Classical Hodgkin lymphoma (cHL) has a cure rate of about 75% with standard chemotherapy. Its nearly universal genetic alterations, furthermore, likely contribute to its unique sensitivity to PD-1 blockade.

Most non-Hodgkin lymphomas (NHL) do not, however, have the same genetic alterations as cHL, and are consequently much less susceptible to PD-1 blockade. A newly published overview on checkpoint blockades in cHL and NHL elaborates on these differences.1

Merryman et al discussed the rationale and clinical applications of immune checkpoint blockade in cHL and NHL, noting that most cHL tumors display increased PD-L1 expression on the cell surface and on tumor-infiltrating macrophages.

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Immunotherapeutics show “significant therapeutic success” in hematologic tumors, the authors said. cHL tumors are uniquely vulnerable to this particular checkpoint blockade, but even so, patients are likely to progress on these treatments.

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“Optimizing checkpoint blockade in lymphoma is very unlikely to have a uniform answer,” the authors wrote. “The successes to date, both in the laboratory and in the clinic,” warrant further research on both the biological basis of checkpoint blockade in lymphoma and “judicious clinical testing of this strategy.”

“If you select the right patients, you can get high response rates using a checkpoint blockade strategy that really targets using the patient’s own immune system. Patients can avoid more cytotoxic chemotherapy,” said Brad S. Kahl, MD, professor of medicine at Washington University School of Medicine in St Louis, Missouri. “For example, among lymphomas, checkpoint inhibitors are most profoundly active in Hodgkin lymphoma, where there’s an underlying genetic basis for increased PD-1 ligand expression in these tumor cells.”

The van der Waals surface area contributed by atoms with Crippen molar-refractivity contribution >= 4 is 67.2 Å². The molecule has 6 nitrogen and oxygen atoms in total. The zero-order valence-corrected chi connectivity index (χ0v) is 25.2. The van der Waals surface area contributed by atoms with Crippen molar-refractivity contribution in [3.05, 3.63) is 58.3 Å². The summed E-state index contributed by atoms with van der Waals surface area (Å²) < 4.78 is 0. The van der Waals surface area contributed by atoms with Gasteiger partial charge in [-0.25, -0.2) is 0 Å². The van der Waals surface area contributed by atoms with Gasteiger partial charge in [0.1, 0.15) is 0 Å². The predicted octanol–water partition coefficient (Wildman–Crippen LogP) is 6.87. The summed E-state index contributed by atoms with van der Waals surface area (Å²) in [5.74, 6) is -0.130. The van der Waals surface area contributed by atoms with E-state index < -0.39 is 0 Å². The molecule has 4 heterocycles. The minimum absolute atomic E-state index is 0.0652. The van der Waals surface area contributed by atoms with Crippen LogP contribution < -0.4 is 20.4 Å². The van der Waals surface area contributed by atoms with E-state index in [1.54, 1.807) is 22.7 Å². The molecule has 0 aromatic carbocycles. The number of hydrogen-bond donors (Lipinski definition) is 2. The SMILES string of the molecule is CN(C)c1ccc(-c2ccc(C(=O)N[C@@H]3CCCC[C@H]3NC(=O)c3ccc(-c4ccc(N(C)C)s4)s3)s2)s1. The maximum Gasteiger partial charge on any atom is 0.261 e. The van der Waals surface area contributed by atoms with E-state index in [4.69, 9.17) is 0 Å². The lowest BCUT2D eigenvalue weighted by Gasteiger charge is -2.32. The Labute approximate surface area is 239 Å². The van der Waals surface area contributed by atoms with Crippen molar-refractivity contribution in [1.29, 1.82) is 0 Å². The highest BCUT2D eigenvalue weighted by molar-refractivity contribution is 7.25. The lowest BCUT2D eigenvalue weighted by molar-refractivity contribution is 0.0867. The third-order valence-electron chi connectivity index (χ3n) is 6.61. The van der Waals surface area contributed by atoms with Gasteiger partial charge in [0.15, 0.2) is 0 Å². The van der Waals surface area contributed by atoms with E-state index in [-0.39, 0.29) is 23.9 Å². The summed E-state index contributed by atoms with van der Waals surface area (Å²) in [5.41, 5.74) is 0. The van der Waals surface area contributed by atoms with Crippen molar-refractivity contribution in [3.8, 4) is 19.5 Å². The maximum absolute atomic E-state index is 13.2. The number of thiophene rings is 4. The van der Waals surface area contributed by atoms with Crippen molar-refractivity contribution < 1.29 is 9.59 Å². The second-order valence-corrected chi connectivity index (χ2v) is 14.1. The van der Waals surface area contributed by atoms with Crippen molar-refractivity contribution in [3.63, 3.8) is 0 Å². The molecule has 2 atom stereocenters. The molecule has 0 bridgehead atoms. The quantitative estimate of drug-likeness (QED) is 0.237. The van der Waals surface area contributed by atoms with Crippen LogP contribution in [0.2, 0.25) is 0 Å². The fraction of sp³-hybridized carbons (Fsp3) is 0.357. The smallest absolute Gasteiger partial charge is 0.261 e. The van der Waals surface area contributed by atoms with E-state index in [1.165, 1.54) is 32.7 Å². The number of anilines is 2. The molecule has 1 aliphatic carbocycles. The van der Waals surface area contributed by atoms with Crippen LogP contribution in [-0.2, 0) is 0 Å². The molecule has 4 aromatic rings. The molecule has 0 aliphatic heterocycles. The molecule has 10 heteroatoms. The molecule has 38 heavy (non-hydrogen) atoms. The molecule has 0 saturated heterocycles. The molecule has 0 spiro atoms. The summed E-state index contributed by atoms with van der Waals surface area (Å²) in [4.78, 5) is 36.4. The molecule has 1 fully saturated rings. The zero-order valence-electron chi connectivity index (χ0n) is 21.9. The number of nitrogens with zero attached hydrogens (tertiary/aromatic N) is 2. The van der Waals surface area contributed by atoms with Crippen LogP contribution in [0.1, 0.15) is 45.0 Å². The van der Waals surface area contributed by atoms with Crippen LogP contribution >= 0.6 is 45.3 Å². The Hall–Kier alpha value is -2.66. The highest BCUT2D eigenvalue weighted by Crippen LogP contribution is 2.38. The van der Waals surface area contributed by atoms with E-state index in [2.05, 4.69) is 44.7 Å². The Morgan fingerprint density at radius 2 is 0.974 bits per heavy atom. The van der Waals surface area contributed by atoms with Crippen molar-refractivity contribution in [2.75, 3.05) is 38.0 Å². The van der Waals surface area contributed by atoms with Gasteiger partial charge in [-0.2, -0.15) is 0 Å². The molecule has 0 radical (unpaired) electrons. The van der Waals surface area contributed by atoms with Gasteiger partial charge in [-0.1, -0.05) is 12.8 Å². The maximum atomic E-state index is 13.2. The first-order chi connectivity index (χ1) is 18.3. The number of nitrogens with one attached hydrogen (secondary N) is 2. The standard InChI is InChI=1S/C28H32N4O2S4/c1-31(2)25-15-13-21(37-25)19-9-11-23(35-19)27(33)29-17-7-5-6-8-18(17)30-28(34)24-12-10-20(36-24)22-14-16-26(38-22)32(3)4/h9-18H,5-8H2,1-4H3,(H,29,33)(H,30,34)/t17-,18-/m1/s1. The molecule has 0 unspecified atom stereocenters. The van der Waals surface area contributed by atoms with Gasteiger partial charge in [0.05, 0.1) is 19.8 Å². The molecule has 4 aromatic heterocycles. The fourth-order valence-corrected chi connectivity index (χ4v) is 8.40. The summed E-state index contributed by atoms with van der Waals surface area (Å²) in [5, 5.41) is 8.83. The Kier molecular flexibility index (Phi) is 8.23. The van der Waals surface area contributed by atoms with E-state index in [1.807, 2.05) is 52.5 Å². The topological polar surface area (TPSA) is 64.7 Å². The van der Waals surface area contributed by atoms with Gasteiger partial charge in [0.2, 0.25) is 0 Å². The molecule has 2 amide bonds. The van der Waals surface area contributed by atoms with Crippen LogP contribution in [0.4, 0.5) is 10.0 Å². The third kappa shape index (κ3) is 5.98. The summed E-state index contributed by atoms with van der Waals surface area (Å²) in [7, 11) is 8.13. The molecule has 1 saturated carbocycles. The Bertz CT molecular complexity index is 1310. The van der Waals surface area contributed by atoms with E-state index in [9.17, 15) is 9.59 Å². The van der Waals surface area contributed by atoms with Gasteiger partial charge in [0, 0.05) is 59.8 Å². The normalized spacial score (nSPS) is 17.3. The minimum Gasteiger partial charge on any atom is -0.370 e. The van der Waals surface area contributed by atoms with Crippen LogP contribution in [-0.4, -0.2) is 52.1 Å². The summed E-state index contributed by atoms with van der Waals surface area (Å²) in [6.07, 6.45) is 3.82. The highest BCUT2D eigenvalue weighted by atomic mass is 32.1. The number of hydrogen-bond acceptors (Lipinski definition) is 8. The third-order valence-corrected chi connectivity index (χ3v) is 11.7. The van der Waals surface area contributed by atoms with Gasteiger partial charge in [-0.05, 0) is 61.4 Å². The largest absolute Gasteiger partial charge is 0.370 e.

Not all lymphomas will respond equally well, Dr Kahl added, and “that’s one of the points of this review article. The work that’s been done so far in the NHL subtypes has shown that the activity of checkpoint inhibitors is much more modest. While the response rates are close to 70% in cHL, the response rates in the different NHL seem to be substantially less” — somewhere in the range of 20% to 30%.

“Right now, the activity of this type of immunotherapy is relatively modest in NHL — and there is no role outside of clinical trials,” Dr Kahl said. “In cHL, the single-agent activity of the checkpoint inhibitor is very high and incredibly promising. I think we’re about to see a whole generation of studies testing the use of these agents as part of front-line management strategy in cHL by combining these agents with conventional chemotherapy.”